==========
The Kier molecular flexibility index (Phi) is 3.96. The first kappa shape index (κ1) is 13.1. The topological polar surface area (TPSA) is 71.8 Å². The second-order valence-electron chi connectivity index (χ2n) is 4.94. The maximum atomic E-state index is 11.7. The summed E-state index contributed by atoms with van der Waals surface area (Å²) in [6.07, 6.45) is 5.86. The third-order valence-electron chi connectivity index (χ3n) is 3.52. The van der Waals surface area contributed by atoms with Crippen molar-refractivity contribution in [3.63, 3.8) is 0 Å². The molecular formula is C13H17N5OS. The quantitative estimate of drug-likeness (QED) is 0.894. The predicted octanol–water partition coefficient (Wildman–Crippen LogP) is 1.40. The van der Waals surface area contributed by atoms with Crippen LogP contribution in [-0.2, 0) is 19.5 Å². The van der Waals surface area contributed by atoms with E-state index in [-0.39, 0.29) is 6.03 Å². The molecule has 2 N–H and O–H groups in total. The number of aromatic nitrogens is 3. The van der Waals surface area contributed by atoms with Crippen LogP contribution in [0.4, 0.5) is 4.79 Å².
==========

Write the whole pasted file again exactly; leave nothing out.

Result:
The Kier molecular flexibility index (Phi) is 3.96. The first kappa shape index (κ1) is 13.1. The topological polar surface area (TPSA) is 71.8 Å². The second-order valence-electron chi connectivity index (χ2n) is 4.94. The maximum atomic E-state index is 11.7. The summed E-state index contributed by atoms with van der Waals surface area (Å²) in [6.07, 6.45) is 5.86. The third-order valence-electron chi connectivity index (χ3n) is 3.52. The van der Waals surface area contributed by atoms with Crippen molar-refractivity contribution in [3.63, 3.8) is 0 Å². The molecular formula is C13H17N5OS. The quantitative estimate of drug-likeness (QED) is 0.894. The predicted octanol–water partition coefficient (Wildman–Crippen LogP) is 1.40. The van der Waals surface area contributed by atoms with Crippen LogP contribution in [-0.2, 0) is 19.5 Å². The van der Waals surface area contributed by atoms with E-state index in [-0.39, 0.29) is 6.03 Å². The molecule has 2 N–H and O–H groups in total. The number of aromatic nitrogens is 3. The van der Waals surface area contributed by atoms with Crippen LogP contribution in [0.4, 0.5) is 4.79 Å².